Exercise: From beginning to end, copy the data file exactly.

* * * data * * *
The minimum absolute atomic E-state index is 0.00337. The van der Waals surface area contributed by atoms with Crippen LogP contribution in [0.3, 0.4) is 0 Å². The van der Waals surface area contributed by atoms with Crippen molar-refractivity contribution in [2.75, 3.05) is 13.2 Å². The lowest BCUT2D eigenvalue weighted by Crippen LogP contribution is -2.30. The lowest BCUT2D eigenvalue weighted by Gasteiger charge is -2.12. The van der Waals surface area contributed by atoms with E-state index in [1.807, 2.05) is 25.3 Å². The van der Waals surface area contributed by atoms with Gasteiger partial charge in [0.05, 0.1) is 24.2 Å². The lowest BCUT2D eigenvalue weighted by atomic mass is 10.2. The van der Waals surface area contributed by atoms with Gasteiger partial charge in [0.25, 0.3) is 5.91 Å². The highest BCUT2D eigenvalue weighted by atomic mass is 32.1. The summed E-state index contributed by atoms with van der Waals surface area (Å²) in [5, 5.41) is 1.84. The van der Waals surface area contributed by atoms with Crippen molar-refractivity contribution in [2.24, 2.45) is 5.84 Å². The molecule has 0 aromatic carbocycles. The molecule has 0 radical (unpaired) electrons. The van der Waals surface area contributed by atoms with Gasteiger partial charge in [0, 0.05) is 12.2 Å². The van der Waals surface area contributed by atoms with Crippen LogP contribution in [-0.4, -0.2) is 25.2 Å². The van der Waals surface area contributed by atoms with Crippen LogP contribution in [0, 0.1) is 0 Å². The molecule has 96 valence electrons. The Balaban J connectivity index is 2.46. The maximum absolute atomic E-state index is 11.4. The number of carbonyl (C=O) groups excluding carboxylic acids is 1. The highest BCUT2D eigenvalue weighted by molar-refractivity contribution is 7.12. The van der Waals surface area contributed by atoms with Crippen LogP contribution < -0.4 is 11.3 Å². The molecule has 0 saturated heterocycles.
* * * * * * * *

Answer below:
The minimum absolute atomic E-state index is 0.00337. The van der Waals surface area contributed by atoms with Crippen LogP contribution in [0.3, 0.4) is 0 Å². The van der Waals surface area contributed by atoms with Crippen molar-refractivity contribution in [2.75, 3.05) is 13.2 Å². The lowest BCUT2D eigenvalue weighted by Crippen LogP contribution is -2.30. The lowest BCUT2D eigenvalue weighted by Gasteiger charge is -2.12. The van der Waals surface area contributed by atoms with E-state index in [1.807, 2.05) is 25.3 Å². The van der Waals surface area contributed by atoms with Gasteiger partial charge in [0.05, 0.1) is 24.2 Å². The lowest BCUT2D eigenvalue weighted by atomic mass is 10.2. The van der Waals surface area contributed by atoms with Gasteiger partial charge in [0.25, 0.3) is 5.91 Å². The highest BCUT2D eigenvalue weighted by atomic mass is 32.1. The summed E-state index contributed by atoms with van der Waals surface area (Å²) in [5, 5.41) is 1.84. The van der Waals surface area contributed by atoms with Crippen molar-refractivity contribution in [2.24, 2.45) is 5.84 Å². The molecule has 0 aromatic carbocycles. The molecule has 0 radical (unpaired) electrons. The van der Waals surface area contributed by atoms with Gasteiger partial charge in [0, 0.05) is 12.2 Å². The van der Waals surface area contributed by atoms with Crippen LogP contribution in [-0.4, -0.2) is 25.2 Å². The van der Waals surface area contributed by atoms with Crippen LogP contribution in [0, 0.1) is 0 Å². The molecule has 96 valence electrons. The Balaban J connectivity index is 2.46. The maximum absolute atomic E-state index is 11.4. The number of carbonyl (C=O) groups excluding carboxylic acids is 1. The highest BCUT2D eigenvalue weighted by molar-refractivity contribution is 7.12. The van der Waals surface area contributed by atoms with Crippen LogP contribution < -0.4 is 11.3 Å². The molecule has 0 saturated heterocycles.